A Gray Hawk was found perched on a large tree far upriver, and the bird’s scream was heard faintly in the distance, muffled by the calls of nearby kiskadees, jays, and woodpeckers.
We sat patiently.
Rustling in the canes. Binoculars up! “Just a yellowthroat.”
“tsip!” “Sounds like an Olive”
A passerine flew by. “Too much tail for a seedeater.”
This repeated for the next hour until we completely lost hope.
On our way back to the road, we stopped for a flock of Blue-gray Gnatcatchers and Orange-crowned Warblers with a pretty Verdin mixed in.
We made a brief stop at the feeding station.
We departed with 33 species on our Mexico lifelist, and headed up to Chapeño, finding a Greater Roadrunner running along the road (quite fitting).
We arrived and were given sodas as a consolation for the groups that missed the seedeaters. The birds were quiet and only a few unidentifiable meadowlarks and a White-tailed Hawk were seen.
After thirty minutes of sitting around, we left the newly dubbed “Crapeño” (curtesy of the younger birders), and started the journey back to Harlingen. We were told earlier that we were going to be trying for some desert species, but apparently we didn’t have time.
To pass the time on the road, the young birders on either side of the bus had a competition for bus-listing in Starr County. My side on the left clearly won with 19 species, because the others began desperately stringing Lesser Goldfinches and White-winged Doves in an attempt to win.
Back in the range of cell service, we received word that Gabriel and Raymond had pinned down two Tamaulipas Crows at the famous Brownsville Dump!
This species hadn’t been seen in the U.S. for almost a decade, but throughout late fall, a couple of reports were scattered throughout South Texas, even on a pelagic in the Gulf.
Once we finally pulled into the convention center parking lot, we impatiently ran out of the bus. We found Gabriel and Raymond manning their booths at the trade show, who were giddy with excitement of their impressive find. They told us that the most recent report of the crows was from 20 minutes ago.
I called my dad to see if he was on his way; he arrived shortly, but Baxter and Tucker’s mom was running late. We had no time to lose, so we all squeezed into my dad’s car and Joanna’s car, and I punched in the coordinates for the dump as quickly as possible.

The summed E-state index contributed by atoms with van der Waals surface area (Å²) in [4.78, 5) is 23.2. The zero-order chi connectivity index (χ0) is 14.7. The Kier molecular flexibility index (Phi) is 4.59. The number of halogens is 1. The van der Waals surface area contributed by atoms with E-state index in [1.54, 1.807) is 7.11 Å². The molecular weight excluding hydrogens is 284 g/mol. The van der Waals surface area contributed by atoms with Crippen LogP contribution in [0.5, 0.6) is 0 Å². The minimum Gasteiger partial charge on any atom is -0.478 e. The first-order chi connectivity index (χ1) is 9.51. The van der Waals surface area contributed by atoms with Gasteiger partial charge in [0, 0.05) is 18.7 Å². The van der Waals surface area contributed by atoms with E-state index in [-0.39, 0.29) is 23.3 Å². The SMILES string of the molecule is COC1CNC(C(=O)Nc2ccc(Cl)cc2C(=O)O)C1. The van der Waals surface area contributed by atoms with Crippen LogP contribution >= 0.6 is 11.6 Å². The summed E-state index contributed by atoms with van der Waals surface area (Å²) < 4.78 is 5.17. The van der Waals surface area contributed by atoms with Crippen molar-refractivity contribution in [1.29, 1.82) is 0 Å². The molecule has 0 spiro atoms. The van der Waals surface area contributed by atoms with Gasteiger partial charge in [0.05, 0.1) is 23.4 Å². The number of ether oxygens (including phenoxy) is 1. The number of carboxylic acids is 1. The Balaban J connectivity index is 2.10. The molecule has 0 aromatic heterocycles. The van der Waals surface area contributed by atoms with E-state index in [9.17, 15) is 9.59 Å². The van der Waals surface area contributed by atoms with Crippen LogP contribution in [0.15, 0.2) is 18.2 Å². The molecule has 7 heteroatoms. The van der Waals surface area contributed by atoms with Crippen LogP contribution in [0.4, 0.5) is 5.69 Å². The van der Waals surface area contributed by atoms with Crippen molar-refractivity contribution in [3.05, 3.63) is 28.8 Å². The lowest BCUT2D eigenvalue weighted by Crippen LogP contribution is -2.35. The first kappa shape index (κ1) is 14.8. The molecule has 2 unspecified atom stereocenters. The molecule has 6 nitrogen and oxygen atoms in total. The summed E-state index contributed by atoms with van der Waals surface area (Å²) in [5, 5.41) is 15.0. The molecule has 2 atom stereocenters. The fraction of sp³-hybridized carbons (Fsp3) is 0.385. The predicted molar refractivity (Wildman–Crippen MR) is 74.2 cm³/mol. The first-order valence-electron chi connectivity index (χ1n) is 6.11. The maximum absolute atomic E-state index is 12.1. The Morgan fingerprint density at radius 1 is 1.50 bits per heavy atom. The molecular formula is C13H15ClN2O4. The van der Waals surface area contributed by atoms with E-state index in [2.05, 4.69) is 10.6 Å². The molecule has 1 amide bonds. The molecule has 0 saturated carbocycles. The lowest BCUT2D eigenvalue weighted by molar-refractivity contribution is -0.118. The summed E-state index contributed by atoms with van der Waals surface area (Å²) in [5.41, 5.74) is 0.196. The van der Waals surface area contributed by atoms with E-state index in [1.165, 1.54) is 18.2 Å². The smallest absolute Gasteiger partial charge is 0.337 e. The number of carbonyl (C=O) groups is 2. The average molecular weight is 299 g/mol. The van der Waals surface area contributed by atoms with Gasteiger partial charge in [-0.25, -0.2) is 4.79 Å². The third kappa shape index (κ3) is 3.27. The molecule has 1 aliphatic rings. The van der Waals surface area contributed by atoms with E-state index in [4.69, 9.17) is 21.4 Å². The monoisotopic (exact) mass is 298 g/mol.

The excitement built up as we approached the dump, until we finally arrived and turned on to a road bustling with bulldozers and dump trucks. A metal gate marked the entrance of the once famous birding hotspot, which had been completely forgotten for the past decade.
We parked at the visitor center. We exited the cars into the rain, finding a massive flock of Laughing Gulls circling above a mountain of trash in the distance. Several Chihuahuan Ravens soared on the thermals as well. I signed the guest book, finding a multitude of famous birders’ names throughout the pages.
Back in the car, we began ascending a steep incline, until we reached a plateau and pulled our rental cars into a muddy, trash-smothered spot off the side of the road.
The birders dispersed, and several of us ran up a large hill of trash, where several birders were looking through a scope. The 360 degree view of the endless trash was shocking (it is probably the highest elevation in all of a south Texas), but I was quickly distracted when I was pulled in front of a scope, where I laid my eyes on a glossy, long-tailed corvid perched on a snag of firewood: a Tamaulipas Crow. I had (and still have) no words to describe the utter shock and excitement I experienced at that moment. I looked at the second briefly before letting the others see the bird.